Lower Abdominal Pain and Fatigue

Could lower abdominal pain and fatigue be linked?

One of the most common places for IBS sufferers to get pain is in the lower abdomen (i.e. your lower belly). What a lot of people don’t realize is that the fatigue and weakness they feel could be connected to that pain.

We’re going to discuss that, but first a warning:

If you haven’t seen a doctor about your abdominal pain you should be doing that, not reading this! It can be serious!

There. Now that’s out of the way.  If you’re still here, then…

You need to know about the vagus nerve.

The vagus nerve has nothing to do with Las Vegas :), it’s a nerve that runs from your lower abdomen up to your brain.

And it’s connected to your bowels.

Pain in the lower abdomen can cause you to feel week and woozy (okay dizzy then ;). This is called a vasovagal episode, a vasovagal response, or a vasovagal attack.

The symptoms of such an attack are:

  • Sweating
  • Nausea
  • Weakness or fatigue
  • Dizziness
  • Light headedness
  • Other less common symptoms

Why you feel so tired when you have bowel pain:

What happens is that the pain in your lower belly convinces your brain that you’re injured or ill in your belly. The brain then sends more blood to that area (bloating anyone?), which can leave less blood for other important tasks.

Like not fainting.

That’s right, the pain in your abdomen can make you feel weak, nauseous and tired. I remember attacks where I could barely function! It was all I could do to keep my head off the table.

Did he say fainting???

Yes.

You know that abdominal pain that is so severe? It can actually cause you to pass out!

Lower abdominal pain can cause a vasovegal attack, but a severe attack can lead to fainting. That’s called vasovegal syncope.

The pain gets bad enough that your brain and your vagus nerve decide to spend all your physical resources on whatever is causing it. The next thing you know, you wake up feeling disoriented, embarrassed, and hopefully uninjured!

Why isn’t fatigue commonly listed as an IBS symptom?

Frankly, I don’t know the answer to that puzzle.

I know two people personally, that faint completely away and wake up on the floor from pain associated with diarrhea or constipation. I know several others that have lower abdominal pain and fatigue.

The doctor’s never seem to mention it when discussing IBS though. Sorry, I just don’t know why.

What you can do about lower abdominal pain and fatigue:

Well, the first thing you can do is avoid foods or drinks that upset your bowels. But once you have the pain, what can you do?

I can’t prescribe treatment, but I can tell you what helps me. I use a heating pad and and some anti-inflammatory, like ibuprofen  and it works wonders.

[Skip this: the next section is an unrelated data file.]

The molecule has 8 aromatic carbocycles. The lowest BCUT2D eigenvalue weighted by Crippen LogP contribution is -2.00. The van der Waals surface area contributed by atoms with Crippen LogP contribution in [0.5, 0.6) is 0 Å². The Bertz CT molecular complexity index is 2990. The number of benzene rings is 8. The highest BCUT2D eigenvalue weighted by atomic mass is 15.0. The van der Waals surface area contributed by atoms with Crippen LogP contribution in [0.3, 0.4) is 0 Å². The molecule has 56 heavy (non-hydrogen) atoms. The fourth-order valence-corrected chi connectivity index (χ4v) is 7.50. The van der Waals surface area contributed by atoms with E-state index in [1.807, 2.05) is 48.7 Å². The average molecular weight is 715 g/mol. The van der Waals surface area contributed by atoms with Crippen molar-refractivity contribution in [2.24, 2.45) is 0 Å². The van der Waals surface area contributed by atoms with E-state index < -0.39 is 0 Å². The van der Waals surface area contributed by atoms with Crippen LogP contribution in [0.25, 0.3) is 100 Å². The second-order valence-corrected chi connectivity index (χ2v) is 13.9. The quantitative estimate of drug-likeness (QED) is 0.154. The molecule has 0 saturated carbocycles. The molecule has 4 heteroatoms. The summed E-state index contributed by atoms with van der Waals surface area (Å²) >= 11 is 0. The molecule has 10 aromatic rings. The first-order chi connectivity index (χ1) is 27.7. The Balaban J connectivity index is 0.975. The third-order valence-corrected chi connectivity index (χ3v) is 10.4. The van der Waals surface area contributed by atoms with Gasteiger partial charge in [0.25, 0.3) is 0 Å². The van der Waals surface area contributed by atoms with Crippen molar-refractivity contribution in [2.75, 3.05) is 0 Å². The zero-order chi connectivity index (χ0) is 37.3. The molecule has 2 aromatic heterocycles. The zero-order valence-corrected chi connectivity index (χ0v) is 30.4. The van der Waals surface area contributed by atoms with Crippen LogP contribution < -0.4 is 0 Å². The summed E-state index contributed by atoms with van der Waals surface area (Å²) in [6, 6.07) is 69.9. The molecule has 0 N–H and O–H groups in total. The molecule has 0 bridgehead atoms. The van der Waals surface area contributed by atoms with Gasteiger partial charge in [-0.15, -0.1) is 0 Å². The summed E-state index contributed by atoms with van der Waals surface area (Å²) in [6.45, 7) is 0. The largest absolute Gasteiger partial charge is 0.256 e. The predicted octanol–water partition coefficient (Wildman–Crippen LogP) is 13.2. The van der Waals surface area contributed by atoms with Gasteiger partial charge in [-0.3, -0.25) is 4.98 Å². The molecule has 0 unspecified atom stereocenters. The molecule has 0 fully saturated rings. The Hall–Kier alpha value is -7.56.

They don’t always completely remove the pain and fatigue of an IBS attack, but they help with the pain!

Some people swear by peppermint oil which clinical studies show can soothe the bowels.

There are also some anti-spasmodic drugs that help ease cramps. You will have to talk to your doctor about those though, because they are prescription only.

IBS pain can cause fatigue, or at least it does in my world.

I hope this helps you solve your fatigue puzzle.

Read more about IBS symptoms.

Find out about foods that can trigger IBS.

Comments

  1. says

    You’re right that the average doctor does not discuss fatigue or, for that matter, any other non-GI symptom of IBS, but reputable academic researchers of IBS certainly do know that many non-GI symptoms of various sorts do occur in people with IBS at statistically higher rates than people with IBS and chronic fatigue syndrome/chronic fatigue immune dysfunction syndrome/myalgic encephalomyelitis (whichever one’s preferred term for the same disorder) is one of many commonly overlapping conditions. But one does not have to have a comorbid diagnosis to be unduly tired most of the time as a secondary effect of IBS. And this is a problem, because the typical interventions suggested for IBS pain and bowel disturbances may or may not help a person with fatigue or other non-GI symptoms.

    If you or anyone wishes to check out my blog, I have a category for non-GI and overlapping conditions. There is also an article from the University of North Carolina Center for Functional GI and Motility Disorders linked on the main IBS Impact site, IBS page. Please feel free to browse other posts and pages also.

  2. Rob H. says

    This is exactly what I’m going through. I used to be strong as an ox…now I’m weak as a lamb…cant wait to get in bed and relax. I heard about the peppermint oil…I’m going to try it.

  3. gilles says

    a tea spoon of ginger root juice work very well when i have ibs pain to cure it you need to avoid the food that cause it for me it’s dairy and tomatos and flour as well..
    to cure it i eat artichoke heart 3 time a week for 1 month and the inflamation going away
    stomach pain will make you very weak
    good luck!

  4. Sheldon says

    I visited doctors for many years, but none of them could explain my reaction to lower abdominal pain: feeling weak in the calves of my legs, and then standing up and sitting down on the toilet rapidly for as long as the abdominal pain lasted. Your explanation of blood flowing to the bowels is probably what’s happening, and has given me some closure.

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